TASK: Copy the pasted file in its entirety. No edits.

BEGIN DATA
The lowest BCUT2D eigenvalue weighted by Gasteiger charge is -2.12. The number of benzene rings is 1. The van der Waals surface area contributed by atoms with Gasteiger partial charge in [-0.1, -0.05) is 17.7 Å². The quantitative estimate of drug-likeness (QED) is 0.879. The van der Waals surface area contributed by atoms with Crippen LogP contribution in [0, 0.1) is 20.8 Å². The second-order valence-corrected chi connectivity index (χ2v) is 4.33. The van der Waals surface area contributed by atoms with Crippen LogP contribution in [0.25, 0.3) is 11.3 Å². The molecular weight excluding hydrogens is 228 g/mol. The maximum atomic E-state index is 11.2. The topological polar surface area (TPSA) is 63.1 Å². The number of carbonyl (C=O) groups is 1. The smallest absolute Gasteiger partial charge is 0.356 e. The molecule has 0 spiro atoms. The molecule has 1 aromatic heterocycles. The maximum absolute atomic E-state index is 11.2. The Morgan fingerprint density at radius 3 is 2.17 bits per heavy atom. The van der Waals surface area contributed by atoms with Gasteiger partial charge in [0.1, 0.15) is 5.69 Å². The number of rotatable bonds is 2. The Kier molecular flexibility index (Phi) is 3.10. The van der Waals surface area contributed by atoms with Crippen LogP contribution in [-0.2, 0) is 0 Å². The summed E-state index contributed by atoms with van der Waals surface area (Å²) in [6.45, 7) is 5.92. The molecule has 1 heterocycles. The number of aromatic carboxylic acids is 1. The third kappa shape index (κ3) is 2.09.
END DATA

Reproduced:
The lowest BCUT2D eigenvalue weighted by Gasteiger charge is -2.12. The number of benzene rings is 1. The van der Waals surface area contributed by atoms with Gasteiger partial charge in [-0.1, -0.05) is 17.7 Å². The quantitative estimate of drug-likeness (QED) is 0.879. The van der Waals surface area contributed by atoms with Crippen LogP contribution in [0, 0.1) is 20.8 Å². The second-order valence-corrected chi connectivity index (χ2v) is 4.33. The van der Waals surface area contributed by atoms with Crippen LogP contribution in [0.25, 0.3) is 11.3 Å². The molecular weight excluding hydrogens is 228 g/mol. The maximum atomic E-state index is 11.2. The topological polar surface area (TPSA) is 63.1 Å². The number of carbonyl (C=O) groups is 1. The smallest absolute Gasteiger partial charge is 0.356 e. The molecule has 0 spiro atoms. The molecule has 1 aromatic heterocycles. The maximum absolute atomic E-state index is 11.2. The Morgan fingerprint density at radius 3 is 2.17 bits per heavy atom. The van der Waals surface area contributed by atoms with Gasteiger partial charge in [0.1, 0.15) is 5.69 Å². The number of rotatable bonds is 2. The Kier molecular flexibility index (Phi) is 3.10. The van der Waals surface area contributed by atoms with Crippen LogP contribution in [-0.2, 0) is 0 Å². The summed E-state index contributed by atoms with van der Waals surface area (Å²) in [6.45, 7) is 5.92. The molecule has 1 heterocycles. The number of aromatic carboxylic acids is 1. The third kappa shape index (κ3) is 2.09.